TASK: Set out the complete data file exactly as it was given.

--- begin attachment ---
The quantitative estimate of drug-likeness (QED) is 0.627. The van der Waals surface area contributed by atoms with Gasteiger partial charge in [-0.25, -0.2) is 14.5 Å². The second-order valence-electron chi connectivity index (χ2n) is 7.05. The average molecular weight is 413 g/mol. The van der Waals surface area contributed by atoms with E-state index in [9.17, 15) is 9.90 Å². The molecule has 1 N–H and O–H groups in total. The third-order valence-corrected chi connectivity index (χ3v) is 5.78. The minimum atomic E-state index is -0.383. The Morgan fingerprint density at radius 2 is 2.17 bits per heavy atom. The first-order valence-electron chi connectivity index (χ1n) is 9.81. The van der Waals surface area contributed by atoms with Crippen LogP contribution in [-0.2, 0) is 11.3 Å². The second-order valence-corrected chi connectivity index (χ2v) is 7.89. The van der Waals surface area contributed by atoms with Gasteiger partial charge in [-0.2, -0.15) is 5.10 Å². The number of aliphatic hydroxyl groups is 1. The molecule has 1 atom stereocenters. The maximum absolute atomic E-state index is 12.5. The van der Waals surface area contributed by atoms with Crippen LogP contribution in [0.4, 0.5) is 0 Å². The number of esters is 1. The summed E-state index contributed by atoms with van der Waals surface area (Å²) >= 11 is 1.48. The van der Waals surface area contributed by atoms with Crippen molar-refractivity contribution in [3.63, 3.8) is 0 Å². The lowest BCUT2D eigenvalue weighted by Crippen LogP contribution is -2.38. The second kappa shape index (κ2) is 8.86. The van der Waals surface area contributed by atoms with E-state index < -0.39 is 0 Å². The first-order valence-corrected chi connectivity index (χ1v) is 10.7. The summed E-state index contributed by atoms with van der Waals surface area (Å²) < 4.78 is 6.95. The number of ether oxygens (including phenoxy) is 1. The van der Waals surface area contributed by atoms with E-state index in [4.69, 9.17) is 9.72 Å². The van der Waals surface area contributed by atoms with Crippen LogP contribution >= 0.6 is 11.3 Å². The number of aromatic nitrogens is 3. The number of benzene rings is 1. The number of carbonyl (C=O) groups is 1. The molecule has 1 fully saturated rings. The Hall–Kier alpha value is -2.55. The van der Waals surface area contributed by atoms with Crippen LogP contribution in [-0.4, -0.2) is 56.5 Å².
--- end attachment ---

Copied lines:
The quantitative estimate of drug-likeness (QED) is 0.627. The van der Waals surface area contributed by atoms with Gasteiger partial charge in [-0.25, -0.2) is 14.5 Å². The second-order valence-electron chi connectivity index (χ2n) is 7.05. The average molecular weight is 413 g/mol. The van der Waals surface area contributed by atoms with E-state index in [9.17, 15) is 9.90 Å². The molecule has 1 N–H and O–H groups in total. The third-order valence-corrected chi connectivity index (χ3v) is 5.78. The minimum atomic E-state index is -0.383. The Morgan fingerprint density at radius 2 is 2.17 bits per heavy atom. The first-order valence-electron chi connectivity index (χ1n) is 9.81. The van der Waals surface area contributed by atoms with Crippen LogP contribution in [-0.2, 0) is 11.3 Å². The second-order valence-corrected chi connectivity index (χ2v) is 7.89. The van der Waals surface area contributed by atoms with Gasteiger partial charge in [-0.2, -0.15) is 5.10 Å². The number of aliphatic hydroxyl groups is 1. The molecule has 1 atom stereocenters. The maximum absolute atomic E-state index is 12.5. The van der Waals surface area contributed by atoms with Crippen LogP contribution in [0.4, 0.5) is 0 Å². The number of esters is 1. The summed E-state index contributed by atoms with van der Waals surface area (Å²) >= 11 is 1.48. The van der Waals surface area contributed by atoms with Crippen molar-refractivity contribution in [3.63, 3.8) is 0 Å². The lowest BCUT2D eigenvalue weighted by Crippen LogP contribution is -2.38. The second kappa shape index (κ2) is 8.86. The van der Waals surface area contributed by atoms with E-state index < -0.39 is 0 Å². The first-order valence-corrected chi connectivity index (χ1v) is 10.7. The summed E-state index contributed by atoms with van der Waals surface area (Å²) < 4.78 is 6.95. The number of ether oxygens (including phenoxy) is 1. The van der Waals surface area contributed by atoms with E-state index in [4.69, 9.17) is 9.72 Å². The van der Waals surface area contributed by atoms with Crippen LogP contribution >= 0.6 is 11.3 Å². The number of aromatic nitrogens is 3. The number of benzene rings is 1. The number of carbonyl (C=O) groups is 1. The molecule has 1 fully saturated rings. The Hall–Kier alpha value is -2.55. The van der Waals surface area contributed by atoms with Crippen LogP contribution in [-0.4, -0.2) is 56.5 Å².